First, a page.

Better late than never? Charles Krauthammer’s column from last week on the execution of Saddam Hussein is an example:
Of the 6 billion people on this Earth, not one killed more people than Saddam Hussein. And not just killed but tortured and mutilated — doing so often with his own hands and for pleasure. It is quite a distinction to be the preeminent monster on the planet. If the death penalty was ever deserved, no one was more richly deserving than Saddam Hussein.
Mr. Krauthammer makes excellent points about all of it, the execution, the Iraqi government, and our mistakes. But this is not the meat of his essay for me. This is:
True, Hussein’s hanging was just and, in principle, nonsectarian. But the next hanging might not be. Breaking precedent completely undermines the death penalty provision, opening the way to future revenge and otherwise lawless hangings.
Let me rewrite that in terms that, unless he’s changed his tune, I doubt Mr. Krauthammer would agree with. Consider:
True, the enemy combatant’s torture was just and, in principle, nonsectarian. But the next torture might not be. Breaking precedent completely undermines the Geneva Conventions, opening the way to future revenge and otherwise lawless torture.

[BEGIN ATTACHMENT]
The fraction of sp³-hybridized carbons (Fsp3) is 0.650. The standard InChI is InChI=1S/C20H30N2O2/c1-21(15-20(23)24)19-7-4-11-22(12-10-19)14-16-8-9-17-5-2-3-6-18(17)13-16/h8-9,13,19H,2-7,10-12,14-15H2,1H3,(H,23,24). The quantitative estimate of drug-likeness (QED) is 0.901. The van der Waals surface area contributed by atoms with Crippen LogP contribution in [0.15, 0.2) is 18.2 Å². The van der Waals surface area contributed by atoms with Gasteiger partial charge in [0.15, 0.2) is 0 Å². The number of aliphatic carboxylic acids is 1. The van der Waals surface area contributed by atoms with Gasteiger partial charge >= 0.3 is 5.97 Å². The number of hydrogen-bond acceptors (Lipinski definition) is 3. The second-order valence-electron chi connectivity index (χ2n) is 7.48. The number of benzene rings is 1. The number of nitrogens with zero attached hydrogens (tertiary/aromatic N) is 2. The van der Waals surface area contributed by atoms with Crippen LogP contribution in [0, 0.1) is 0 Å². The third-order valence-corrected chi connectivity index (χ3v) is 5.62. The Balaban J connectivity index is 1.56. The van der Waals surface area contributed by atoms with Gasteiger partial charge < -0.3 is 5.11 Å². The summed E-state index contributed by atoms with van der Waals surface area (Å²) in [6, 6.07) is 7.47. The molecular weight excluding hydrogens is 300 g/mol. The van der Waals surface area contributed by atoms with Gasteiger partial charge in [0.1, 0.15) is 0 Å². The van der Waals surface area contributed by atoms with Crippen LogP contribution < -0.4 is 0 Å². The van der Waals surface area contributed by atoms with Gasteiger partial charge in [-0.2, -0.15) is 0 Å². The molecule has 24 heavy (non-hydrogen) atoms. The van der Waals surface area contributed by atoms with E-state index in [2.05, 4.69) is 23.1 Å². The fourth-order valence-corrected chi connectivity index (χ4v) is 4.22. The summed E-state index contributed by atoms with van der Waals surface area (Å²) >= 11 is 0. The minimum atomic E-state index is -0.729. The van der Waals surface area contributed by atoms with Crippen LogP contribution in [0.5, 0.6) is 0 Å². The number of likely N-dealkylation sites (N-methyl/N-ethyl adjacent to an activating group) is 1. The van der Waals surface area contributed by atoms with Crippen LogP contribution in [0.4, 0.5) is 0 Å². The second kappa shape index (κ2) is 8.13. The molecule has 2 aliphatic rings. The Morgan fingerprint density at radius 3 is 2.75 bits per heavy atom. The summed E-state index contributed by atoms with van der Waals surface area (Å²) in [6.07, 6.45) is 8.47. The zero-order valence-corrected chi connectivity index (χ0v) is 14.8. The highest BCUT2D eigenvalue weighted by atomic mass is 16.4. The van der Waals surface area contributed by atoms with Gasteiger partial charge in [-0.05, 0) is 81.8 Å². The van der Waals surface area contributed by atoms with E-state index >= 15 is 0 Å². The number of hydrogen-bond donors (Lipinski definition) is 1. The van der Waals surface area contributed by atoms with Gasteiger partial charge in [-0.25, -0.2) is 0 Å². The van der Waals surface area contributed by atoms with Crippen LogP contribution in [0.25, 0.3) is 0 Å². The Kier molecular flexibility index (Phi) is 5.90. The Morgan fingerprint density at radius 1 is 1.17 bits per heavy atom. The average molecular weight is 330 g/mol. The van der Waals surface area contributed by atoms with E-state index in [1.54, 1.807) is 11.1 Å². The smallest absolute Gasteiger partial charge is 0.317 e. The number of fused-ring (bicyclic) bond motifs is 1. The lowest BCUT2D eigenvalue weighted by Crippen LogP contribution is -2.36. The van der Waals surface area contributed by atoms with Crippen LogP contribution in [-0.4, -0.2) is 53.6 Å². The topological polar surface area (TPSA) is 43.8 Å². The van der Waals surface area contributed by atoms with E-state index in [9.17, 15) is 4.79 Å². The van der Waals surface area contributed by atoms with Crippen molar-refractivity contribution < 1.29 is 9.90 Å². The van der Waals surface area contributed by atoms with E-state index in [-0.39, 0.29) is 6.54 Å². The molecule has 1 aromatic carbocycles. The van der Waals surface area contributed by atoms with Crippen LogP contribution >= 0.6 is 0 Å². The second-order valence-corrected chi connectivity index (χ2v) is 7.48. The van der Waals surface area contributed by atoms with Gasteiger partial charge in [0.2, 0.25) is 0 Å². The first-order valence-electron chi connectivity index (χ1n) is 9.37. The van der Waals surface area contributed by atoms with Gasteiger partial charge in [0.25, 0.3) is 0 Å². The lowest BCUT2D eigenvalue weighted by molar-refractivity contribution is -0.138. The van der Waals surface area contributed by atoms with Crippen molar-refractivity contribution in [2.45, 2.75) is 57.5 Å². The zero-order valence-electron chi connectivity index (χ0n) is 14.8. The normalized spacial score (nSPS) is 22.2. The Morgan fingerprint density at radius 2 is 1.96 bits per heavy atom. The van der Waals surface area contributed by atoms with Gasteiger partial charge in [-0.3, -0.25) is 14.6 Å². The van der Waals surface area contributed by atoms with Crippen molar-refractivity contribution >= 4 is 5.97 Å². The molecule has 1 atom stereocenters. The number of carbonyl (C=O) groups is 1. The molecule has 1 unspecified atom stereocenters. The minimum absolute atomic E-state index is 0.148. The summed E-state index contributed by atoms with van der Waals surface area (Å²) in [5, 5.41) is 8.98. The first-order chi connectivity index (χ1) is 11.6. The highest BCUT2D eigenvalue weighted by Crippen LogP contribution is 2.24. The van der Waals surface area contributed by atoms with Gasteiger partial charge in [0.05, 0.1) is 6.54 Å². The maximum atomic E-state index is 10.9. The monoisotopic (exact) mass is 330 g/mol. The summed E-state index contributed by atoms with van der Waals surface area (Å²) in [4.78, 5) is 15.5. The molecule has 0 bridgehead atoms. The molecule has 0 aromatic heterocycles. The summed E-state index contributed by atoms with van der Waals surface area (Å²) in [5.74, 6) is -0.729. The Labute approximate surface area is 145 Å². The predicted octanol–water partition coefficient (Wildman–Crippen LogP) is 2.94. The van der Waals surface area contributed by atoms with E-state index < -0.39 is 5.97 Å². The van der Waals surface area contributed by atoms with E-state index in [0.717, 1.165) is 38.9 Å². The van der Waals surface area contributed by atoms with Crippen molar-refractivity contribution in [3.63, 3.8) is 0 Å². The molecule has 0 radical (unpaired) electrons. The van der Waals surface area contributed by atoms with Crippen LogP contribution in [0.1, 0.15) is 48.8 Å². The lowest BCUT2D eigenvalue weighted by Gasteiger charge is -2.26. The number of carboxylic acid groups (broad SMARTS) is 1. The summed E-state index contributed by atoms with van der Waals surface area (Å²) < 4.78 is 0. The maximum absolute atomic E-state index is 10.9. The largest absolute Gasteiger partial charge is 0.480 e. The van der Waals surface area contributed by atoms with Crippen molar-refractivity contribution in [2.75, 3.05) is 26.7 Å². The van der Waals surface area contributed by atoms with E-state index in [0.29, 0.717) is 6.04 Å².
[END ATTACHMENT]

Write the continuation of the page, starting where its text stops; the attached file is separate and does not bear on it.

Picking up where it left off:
How is Mr. Krauthammer’s statement logical and mine illogical? They’re the same because justice and the rule of law should be supreme. Whether or not someone deserves a specific punishment is sometimes open for debate. But breaking precedent is a terrible idea, given the clear line of increasing abuses that result. History has taught us this, which is why we’ve fought hard to eliminate these from our system of justice, both civil and military. We must not surrender the moral ground we’ve recovered from the foul grip of convenience.
The decision to hastily execute, or to torture, is wrong, regardless of who is being executed or tortured.